Kevin Martin and Eric Gordon offer points, threes, a steal per game and reliable free throw percentage. They are also two of the most injury prone players in the league and it is more of a case of when, not if, they miss games. If I had to pick one, I would take the younger Gordon and the upside he holds in Alvin Gentry’s up-tempo offence.


  • Tier 7

  • Alec BurksUtah Jazz
  • Wilson ChandlerDenver Nuggets
  • Rodney HoodUtah Jazz
  • Kentavious Caldwell-PopeDetroit Pistons

Two seasons ago, prior to having surgery on his injured shoulder, Alec Burks averaged 14 points, three rebounds, three assists and a steal per game in 28 minutes. With Dante Exum out for the season with a torn ACL, Burks will have extra responsibilities in the Jazz backcourt and will be a really nice late round pick for any fantasy team.

Wilson Chandler doesn't really get the fantasy plaudits that some other lesser guys do. He has been a consistent 13 point, five rebound and one steal - and low turnovers for those who count them – guy over the past three seasons. His percentages are not spectacular, but we are talking about a guy available after pick 100, and his volume is low enough to not cause too many issues anyway. If you are looking for a wing option who is reliable and doesn't carry too much baggage then Chandler could be for you.

Rodney Hood put up some pretty fantasy friendly lines late last season and showed us a glimpse of his ability to hit threes and collect steals. He should backup Burks at shooting guard, and Gordon Hayward at small forward, and if he can crack 25-28 minutes in the Jazz rotation, he will be worth owning in most 12 team leagues.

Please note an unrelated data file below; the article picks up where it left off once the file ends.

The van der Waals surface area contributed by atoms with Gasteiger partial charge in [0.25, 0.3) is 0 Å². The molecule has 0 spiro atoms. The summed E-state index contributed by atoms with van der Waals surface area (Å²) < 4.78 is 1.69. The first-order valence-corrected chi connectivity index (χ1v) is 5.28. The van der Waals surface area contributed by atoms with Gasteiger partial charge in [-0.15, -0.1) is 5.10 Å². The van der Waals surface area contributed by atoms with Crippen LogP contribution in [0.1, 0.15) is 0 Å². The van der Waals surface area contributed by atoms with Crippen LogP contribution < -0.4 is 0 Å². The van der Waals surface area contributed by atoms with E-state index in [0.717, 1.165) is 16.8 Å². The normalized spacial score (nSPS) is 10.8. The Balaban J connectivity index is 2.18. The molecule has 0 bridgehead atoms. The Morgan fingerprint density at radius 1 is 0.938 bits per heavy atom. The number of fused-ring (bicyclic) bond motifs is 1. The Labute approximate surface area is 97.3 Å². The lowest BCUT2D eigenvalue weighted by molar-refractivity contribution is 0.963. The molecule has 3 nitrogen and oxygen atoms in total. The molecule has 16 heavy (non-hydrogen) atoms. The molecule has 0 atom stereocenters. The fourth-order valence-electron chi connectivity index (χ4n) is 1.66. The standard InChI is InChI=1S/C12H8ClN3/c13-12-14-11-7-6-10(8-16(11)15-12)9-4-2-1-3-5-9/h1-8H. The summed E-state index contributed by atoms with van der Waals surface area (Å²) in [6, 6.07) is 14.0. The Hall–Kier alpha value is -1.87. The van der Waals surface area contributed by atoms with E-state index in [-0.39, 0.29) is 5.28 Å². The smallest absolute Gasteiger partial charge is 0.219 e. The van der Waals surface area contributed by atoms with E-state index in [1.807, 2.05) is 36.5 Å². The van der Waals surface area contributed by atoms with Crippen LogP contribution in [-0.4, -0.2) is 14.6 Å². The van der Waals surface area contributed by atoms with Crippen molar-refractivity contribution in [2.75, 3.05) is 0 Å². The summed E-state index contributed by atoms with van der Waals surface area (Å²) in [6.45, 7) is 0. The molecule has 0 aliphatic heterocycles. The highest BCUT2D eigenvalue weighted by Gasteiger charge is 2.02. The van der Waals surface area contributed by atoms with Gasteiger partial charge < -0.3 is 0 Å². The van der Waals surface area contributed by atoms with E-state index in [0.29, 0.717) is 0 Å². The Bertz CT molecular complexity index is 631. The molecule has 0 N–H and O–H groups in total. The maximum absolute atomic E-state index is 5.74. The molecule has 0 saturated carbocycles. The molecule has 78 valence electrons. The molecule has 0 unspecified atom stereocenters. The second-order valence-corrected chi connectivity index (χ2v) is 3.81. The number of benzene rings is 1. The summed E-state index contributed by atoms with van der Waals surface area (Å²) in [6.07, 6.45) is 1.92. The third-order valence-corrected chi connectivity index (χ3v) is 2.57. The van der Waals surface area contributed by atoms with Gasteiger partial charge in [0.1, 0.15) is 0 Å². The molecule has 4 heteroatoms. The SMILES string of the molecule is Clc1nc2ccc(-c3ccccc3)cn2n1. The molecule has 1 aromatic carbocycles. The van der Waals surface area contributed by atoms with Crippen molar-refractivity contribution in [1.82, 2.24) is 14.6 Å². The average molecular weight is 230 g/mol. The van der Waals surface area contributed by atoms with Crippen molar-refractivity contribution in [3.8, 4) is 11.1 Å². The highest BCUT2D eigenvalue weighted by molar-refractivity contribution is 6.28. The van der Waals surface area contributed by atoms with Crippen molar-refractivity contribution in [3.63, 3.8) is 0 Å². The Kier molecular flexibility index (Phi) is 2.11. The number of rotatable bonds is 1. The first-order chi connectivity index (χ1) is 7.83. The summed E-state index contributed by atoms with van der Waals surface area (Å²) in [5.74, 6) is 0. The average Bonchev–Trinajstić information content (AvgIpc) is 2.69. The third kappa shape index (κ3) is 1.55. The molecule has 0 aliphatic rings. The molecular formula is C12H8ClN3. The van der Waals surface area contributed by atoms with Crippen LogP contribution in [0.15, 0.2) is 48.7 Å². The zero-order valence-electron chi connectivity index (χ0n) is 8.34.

Kentavious Caldwell-Pope made some big strides last season in his sophomore year. He has areas of weakness, namely efficiency, but has a monopoly on the shooting guard role should improve again with another offseason under Stan Van Gundy.


  • The Rest

  • Dion Waiters Oklahoma City Thunder
  • O.J. Mayo Milwaukee Bucks
  • Nick StauskasPhiladelphia 76ers
  • Bojan BogdanovicBrooklyn Nets
  • Zach LaVineMinnesota Timberwolves
  • Iman Shumpert Cleveland Cavaliers
  • Andre Iguodala Golden State Warriors
  • Arron Afflalo New York Knicks
  • Randy Foye Denver Nuggets
  • JR Smith Cleveland Cavaliers
  • Gerald HendersonPortland Trail Blazers
  • Evan FournierOrlando Magic
  • Jodie MeeksDetroit Pistons
  • Marco BellinelliSacramento Kings
  • Corey BrewerHouston Rockets
  • Manu GinobiliSan Antonio Spurs
  • Courtney LeeMemphis Grizzlies
  • Avery BradleyBoston Celtics
  • Anthony MorrowOklahoma City Thunder
  • Nick YoungLos Angeles Lakers

To start the season, these players will be streaming options at best in 10-12 team leagues and draft-able options in 14+ team leagues or once your player pool reaches 180-200 deep. There will be times during the season where they will be worth owning due to form or injuries, but will find themselves passed around more than Luke Ridnour did this offseason.

Sleeper Alert: Nik Stauskas. Philadelphia badly need some scoring and perimeter shooting. Stauskas can offer both those things, and given a solid training camp, he should be a starter from opening night. He is currently having a superb tournament for Canada and at the time of writing is averaging 13 points, four rebounds and three assists whilst shooting 18-34 from three point range and a perfect 25-25 from the free throw line. Now that is some hot sauce!